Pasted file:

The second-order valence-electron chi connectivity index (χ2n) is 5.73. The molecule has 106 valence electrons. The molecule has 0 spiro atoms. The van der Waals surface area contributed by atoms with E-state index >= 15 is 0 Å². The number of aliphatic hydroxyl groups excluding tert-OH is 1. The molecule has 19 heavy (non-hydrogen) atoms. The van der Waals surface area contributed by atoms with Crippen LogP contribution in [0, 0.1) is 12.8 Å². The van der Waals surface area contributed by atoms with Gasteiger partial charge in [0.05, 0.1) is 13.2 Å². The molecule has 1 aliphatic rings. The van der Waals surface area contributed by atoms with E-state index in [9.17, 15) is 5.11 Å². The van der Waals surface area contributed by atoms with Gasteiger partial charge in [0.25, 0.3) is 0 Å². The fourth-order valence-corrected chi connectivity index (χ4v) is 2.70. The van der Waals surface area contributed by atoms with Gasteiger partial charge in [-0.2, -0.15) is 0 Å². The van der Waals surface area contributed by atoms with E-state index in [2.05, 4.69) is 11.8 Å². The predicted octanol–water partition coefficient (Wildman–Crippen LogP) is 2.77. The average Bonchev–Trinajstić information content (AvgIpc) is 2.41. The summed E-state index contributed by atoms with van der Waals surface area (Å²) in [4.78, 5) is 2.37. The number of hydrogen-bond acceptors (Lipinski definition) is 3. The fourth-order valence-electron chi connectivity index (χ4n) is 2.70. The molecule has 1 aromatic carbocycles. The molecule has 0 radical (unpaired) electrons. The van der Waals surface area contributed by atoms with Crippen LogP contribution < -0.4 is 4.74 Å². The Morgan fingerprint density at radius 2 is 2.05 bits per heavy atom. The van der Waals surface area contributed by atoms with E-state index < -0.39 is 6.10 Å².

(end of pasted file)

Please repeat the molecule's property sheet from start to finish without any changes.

The second-order valence-electron chi connectivity index (χ2n) is 5.73. The molecule has 106 valence electrons. The molecule has 0 spiro atoms. The van der Waals surface area contributed by atoms with E-state index >= 15 is 0 Å². The number of aliphatic hydroxyl groups excluding tert-OH is 1. The molecule has 19 heavy (non-hydrogen) atoms. The van der Waals surface area contributed by atoms with Crippen LogP contribution in [0, 0.1) is 12.8 Å². The van der Waals surface area contributed by atoms with Gasteiger partial charge in [0.05, 0.1) is 13.2 Å². The molecule has 1 aliphatic rings. The van der Waals surface area contributed by atoms with E-state index in [9.17, 15) is 5.11 Å². The van der Waals surface area contributed by atoms with Gasteiger partial charge in [0.25, 0.3) is 0 Å². The fourth-order valence-corrected chi connectivity index (χ4v) is 2.70. The van der Waals surface area contributed by atoms with Gasteiger partial charge in [-0.2, -0.15) is 0 Å². The van der Waals surface area contributed by atoms with E-state index in [2.05, 4.69) is 11.8 Å². The predicted octanol–water partition coefficient (Wildman–Crippen LogP) is 2.77. The average Bonchev–Trinajstić information content (AvgIpc) is 2.41. The summed E-state index contributed by atoms with van der Waals surface area (Å²) in [4.78, 5) is 2.37. The number of hydrogen-bond acceptors (Lipinski definition) is 3. The fourth-order valence-electron chi connectivity index (χ4n) is 2.70. The molecule has 1 aromatic carbocycles. The molecule has 0 radical (unpaired) electrons. The van der Waals surface area contributed by atoms with Crippen LogP contribution < -0.4 is 4.74 Å². The Morgan fingerprint density at radius 2 is 2.05 bits per heavy atom. The van der Waals surface area contributed by atoms with E-state index < -0.39 is 6.10 Å².